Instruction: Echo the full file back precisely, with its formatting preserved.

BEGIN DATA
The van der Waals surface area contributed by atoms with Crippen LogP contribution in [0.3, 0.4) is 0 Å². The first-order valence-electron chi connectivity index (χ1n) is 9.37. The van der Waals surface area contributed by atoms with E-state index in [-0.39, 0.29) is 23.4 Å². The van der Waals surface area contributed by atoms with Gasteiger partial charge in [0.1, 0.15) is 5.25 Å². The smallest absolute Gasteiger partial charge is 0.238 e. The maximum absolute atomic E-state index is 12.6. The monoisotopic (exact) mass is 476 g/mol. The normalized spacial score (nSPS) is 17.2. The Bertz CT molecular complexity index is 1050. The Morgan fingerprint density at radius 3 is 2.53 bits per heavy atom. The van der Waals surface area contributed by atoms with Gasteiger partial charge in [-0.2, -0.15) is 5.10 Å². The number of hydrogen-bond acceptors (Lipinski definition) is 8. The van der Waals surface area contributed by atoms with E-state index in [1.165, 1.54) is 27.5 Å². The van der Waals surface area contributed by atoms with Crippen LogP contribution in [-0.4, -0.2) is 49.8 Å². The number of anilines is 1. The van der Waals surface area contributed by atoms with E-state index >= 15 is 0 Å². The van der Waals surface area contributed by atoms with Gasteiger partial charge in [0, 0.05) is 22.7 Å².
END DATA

The van der Waals surface area contributed by atoms with Crippen LogP contribution in [0.3, 0.4) is 0 Å². The first-order valence-electron chi connectivity index (χ1n) is 9.37. The van der Waals surface area contributed by atoms with E-state index in [-0.39, 0.29) is 23.4 Å². The van der Waals surface area contributed by atoms with Gasteiger partial charge in [0.1, 0.15) is 5.25 Å². The smallest absolute Gasteiger partial charge is 0.238 e. The maximum absolute atomic E-state index is 12.6. The monoisotopic (exact) mass is 476 g/mol. The normalized spacial score (nSPS) is 17.2. The Bertz CT molecular complexity index is 1050. The Morgan fingerprint density at radius 3 is 2.53 bits per heavy atom. The van der Waals surface area contributed by atoms with Gasteiger partial charge in [-0.2, -0.15) is 5.10 Å². The number of hydrogen-bond acceptors (Lipinski definition) is 8. The van der Waals surface area contributed by atoms with E-state index in [1.165, 1.54) is 27.5 Å². The van der Waals surface area contributed by atoms with Crippen LogP contribution in [-0.4, -0.2) is 49.8 Å². The number of anilines is 1. The van der Waals surface area contributed by atoms with E-state index >= 15 is 0 Å². The van der Waals surface area contributed by atoms with Gasteiger partial charge in [0, 0.05) is 22.7 Å².